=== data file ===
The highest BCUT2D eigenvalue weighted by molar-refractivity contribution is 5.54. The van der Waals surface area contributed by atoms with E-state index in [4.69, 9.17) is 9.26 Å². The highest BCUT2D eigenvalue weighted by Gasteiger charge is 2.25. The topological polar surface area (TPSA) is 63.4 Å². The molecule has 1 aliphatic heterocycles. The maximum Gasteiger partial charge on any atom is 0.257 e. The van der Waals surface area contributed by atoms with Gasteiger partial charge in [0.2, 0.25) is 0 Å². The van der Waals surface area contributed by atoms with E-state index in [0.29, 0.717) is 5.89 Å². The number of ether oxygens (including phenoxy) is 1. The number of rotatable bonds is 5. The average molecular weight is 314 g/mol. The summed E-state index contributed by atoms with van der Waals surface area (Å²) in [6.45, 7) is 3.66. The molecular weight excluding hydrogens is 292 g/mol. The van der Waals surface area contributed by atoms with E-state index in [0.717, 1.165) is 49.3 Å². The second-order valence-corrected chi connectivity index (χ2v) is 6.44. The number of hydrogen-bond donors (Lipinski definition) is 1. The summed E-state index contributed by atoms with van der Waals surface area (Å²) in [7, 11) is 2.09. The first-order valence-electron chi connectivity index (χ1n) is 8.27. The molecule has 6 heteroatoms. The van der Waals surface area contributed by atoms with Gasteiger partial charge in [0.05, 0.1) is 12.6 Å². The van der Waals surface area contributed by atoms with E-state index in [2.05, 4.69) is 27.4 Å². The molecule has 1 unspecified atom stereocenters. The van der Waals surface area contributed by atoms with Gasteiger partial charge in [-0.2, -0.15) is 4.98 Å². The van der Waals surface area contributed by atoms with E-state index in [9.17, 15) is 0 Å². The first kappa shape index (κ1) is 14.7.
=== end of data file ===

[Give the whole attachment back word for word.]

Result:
The highest BCUT2D eigenvalue weighted by molar-refractivity contribution is 5.54. The van der Waals surface area contributed by atoms with E-state index in [4.69, 9.17) is 9.26 Å². The highest BCUT2D eigenvalue weighted by Gasteiger charge is 2.25. The topological polar surface area (TPSA) is 63.4 Å². The molecule has 1 aliphatic heterocycles. The maximum Gasteiger partial charge on any atom is 0.257 e. The van der Waals surface area contributed by atoms with Gasteiger partial charge in [0.2, 0.25) is 0 Å². The van der Waals surface area contributed by atoms with E-state index in [0.29, 0.717) is 5.89 Å². The number of ether oxygens (including phenoxy) is 1. The number of rotatable bonds is 5. The average molecular weight is 314 g/mol. The summed E-state index contributed by atoms with van der Waals surface area (Å²) in [6.45, 7) is 3.66. The molecular weight excluding hydrogens is 292 g/mol. The van der Waals surface area contributed by atoms with E-state index in [0.717, 1.165) is 49.3 Å². The second-order valence-corrected chi connectivity index (χ2v) is 6.44. The number of hydrogen-bond donors (Lipinski definition) is 1. The summed E-state index contributed by atoms with van der Waals surface area (Å²) in [7, 11) is 2.09. The first-order valence-electron chi connectivity index (χ1n) is 8.27. The molecule has 6 heteroatoms. The van der Waals surface area contributed by atoms with Gasteiger partial charge in [0.05, 0.1) is 12.6 Å². The van der Waals surface area contributed by atoms with E-state index in [2.05, 4.69) is 27.4 Å². The molecule has 1 unspecified atom stereocenters. The van der Waals surface area contributed by atoms with Gasteiger partial charge in [-0.2, -0.15) is 4.98 Å². The van der Waals surface area contributed by atoms with E-state index in [9.17, 15) is 0 Å². The first kappa shape index (κ1) is 14.7.